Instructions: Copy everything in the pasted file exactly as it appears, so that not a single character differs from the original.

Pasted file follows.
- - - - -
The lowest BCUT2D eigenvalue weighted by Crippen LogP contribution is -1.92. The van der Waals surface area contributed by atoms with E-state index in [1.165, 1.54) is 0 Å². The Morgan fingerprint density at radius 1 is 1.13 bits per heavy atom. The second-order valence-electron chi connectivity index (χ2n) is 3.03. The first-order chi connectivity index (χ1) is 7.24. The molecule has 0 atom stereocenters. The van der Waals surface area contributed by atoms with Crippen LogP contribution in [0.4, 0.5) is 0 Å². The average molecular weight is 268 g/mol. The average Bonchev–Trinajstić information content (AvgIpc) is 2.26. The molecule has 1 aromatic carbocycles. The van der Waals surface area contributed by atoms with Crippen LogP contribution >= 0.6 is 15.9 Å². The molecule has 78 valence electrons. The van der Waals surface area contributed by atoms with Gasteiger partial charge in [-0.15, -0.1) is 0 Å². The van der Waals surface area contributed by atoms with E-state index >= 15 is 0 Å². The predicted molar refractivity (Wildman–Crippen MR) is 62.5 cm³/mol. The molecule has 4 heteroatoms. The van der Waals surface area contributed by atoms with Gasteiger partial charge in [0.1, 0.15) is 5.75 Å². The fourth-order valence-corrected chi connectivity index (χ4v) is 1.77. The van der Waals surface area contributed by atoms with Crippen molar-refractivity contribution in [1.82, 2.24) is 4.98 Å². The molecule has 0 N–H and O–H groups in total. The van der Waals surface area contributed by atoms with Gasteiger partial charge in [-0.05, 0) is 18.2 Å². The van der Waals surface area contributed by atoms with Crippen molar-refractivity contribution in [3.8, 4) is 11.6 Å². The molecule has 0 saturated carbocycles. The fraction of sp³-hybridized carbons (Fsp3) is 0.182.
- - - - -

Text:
The lowest BCUT2D eigenvalue weighted by Crippen LogP contribution is -1.92. The van der Waals surface area contributed by atoms with E-state index in [1.165, 1.54) is 0 Å². The Morgan fingerprint density at radius 1 is 1.13 bits per heavy atom. The second-order valence-electron chi connectivity index (χ2n) is 3.03. The first-order chi connectivity index (χ1) is 7.24. The molecule has 0 atom stereocenters. The van der Waals surface area contributed by atoms with Crippen LogP contribution in [0.4, 0.5) is 0 Å². The average molecular weight is 268 g/mol. The average Bonchev–Trinajstić information content (AvgIpc) is 2.26. The molecule has 1 aromatic carbocycles. The van der Waals surface area contributed by atoms with Crippen LogP contribution >= 0.6 is 15.9 Å². The molecule has 78 valence electrons. The van der Waals surface area contributed by atoms with Gasteiger partial charge in [-0.15, -0.1) is 0 Å². The van der Waals surface area contributed by atoms with E-state index >= 15 is 0 Å². The predicted molar refractivity (Wildman–Crippen MR) is 62.5 cm³/mol. The molecule has 4 heteroatoms. The van der Waals surface area contributed by atoms with Gasteiger partial charge in [0.1, 0.15) is 5.75 Å². The fourth-order valence-corrected chi connectivity index (χ4v) is 1.77. The van der Waals surface area contributed by atoms with Crippen molar-refractivity contribution in [1.82, 2.24) is 4.98 Å². The molecule has 0 N–H and O–H groups in total. The van der Waals surface area contributed by atoms with Gasteiger partial charge in [-0.05, 0) is 18.2 Å². The van der Waals surface area contributed by atoms with Crippen molar-refractivity contribution in [3.8, 4) is 11.6 Å². The molecule has 0 saturated carbocycles. The fraction of sp³-hybridized carbons (Fsp3) is 0.182.